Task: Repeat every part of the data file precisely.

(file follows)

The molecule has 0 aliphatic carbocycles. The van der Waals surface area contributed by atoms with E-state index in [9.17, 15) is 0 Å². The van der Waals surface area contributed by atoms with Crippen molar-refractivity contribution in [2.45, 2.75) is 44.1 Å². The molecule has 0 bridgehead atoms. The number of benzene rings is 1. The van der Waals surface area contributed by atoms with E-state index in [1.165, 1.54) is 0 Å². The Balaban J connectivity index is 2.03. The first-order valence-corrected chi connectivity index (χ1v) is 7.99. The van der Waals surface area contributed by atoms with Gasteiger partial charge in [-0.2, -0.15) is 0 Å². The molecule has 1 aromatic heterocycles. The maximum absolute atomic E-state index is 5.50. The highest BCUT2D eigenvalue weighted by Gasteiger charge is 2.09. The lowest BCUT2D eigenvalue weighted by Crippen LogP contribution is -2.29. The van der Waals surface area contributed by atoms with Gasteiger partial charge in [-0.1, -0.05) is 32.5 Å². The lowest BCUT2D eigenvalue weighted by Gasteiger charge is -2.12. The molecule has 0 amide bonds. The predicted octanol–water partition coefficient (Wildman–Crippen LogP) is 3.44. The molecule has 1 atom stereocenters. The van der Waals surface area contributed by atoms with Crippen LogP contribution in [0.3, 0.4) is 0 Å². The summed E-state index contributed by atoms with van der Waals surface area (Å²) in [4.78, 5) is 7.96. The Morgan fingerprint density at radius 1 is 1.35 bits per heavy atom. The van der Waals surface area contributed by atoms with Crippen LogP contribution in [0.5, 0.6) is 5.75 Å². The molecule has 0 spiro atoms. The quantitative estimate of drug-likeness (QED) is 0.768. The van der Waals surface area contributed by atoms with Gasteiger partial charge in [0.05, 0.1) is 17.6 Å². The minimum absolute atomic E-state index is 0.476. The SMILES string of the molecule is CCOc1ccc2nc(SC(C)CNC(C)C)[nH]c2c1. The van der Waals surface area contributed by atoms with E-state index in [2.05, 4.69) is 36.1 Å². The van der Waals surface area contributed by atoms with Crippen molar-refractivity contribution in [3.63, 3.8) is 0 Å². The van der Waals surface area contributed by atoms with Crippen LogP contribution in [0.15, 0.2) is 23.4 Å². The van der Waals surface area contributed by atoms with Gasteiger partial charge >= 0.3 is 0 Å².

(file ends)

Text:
The molecule has 0 aliphatic carbocycles. The van der Waals surface area contributed by atoms with E-state index in [9.17, 15) is 0 Å². The van der Waals surface area contributed by atoms with Crippen molar-refractivity contribution in [2.45, 2.75) is 44.1 Å². The molecule has 0 bridgehead atoms. The number of benzene rings is 1. The van der Waals surface area contributed by atoms with E-state index in [1.165, 1.54) is 0 Å². The Balaban J connectivity index is 2.03. The first-order valence-corrected chi connectivity index (χ1v) is 7.99. The van der Waals surface area contributed by atoms with Gasteiger partial charge in [-0.2, -0.15) is 0 Å². The molecule has 1 aromatic heterocycles. The maximum absolute atomic E-state index is 5.50. The highest BCUT2D eigenvalue weighted by Gasteiger charge is 2.09. The lowest BCUT2D eigenvalue weighted by Crippen LogP contribution is -2.29. The van der Waals surface area contributed by atoms with Gasteiger partial charge in [-0.1, -0.05) is 32.5 Å². The lowest BCUT2D eigenvalue weighted by Gasteiger charge is -2.12. The molecule has 0 amide bonds. The predicted octanol–water partition coefficient (Wildman–Crippen LogP) is 3.44. The molecule has 1 atom stereocenters. The van der Waals surface area contributed by atoms with Crippen LogP contribution in [0.3, 0.4) is 0 Å². The summed E-state index contributed by atoms with van der Waals surface area (Å²) in [4.78, 5) is 7.96. The Morgan fingerprint density at radius 1 is 1.35 bits per heavy atom. The van der Waals surface area contributed by atoms with Crippen LogP contribution in [0.5, 0.6) is 5.75 Å². The molecule has 0 spiro atoms. The quantitative estimate of drug-likeness (QED) is 0.768. The van der Waals surface area contributed by atoms with Gasteiger partial charge in [0.05, 0.1) is 17.6 Å². The minimum absolute atomic E-state index is 0.476. The SMILES string of the molecule is CCOc1ccc2nc(SC(C)CNC(C)C)[nH]c2c1. The van der Waals surface area contributed by atoms with E-state index in [2.05, 4.69) is 36.1 Å². The van der Waals surface area contributed by atoms with Crippen molar-refractivity contribution in [3.63, 3.8) is 0 Å². The van der Waals surface area contributed by atoms with Crippen LogP contribution in [0.15, 0.2) is 23.4 Å². The van der Waals surface area contributed by atoms with Gasteiger partial charge >= 0.3 is 0 Å².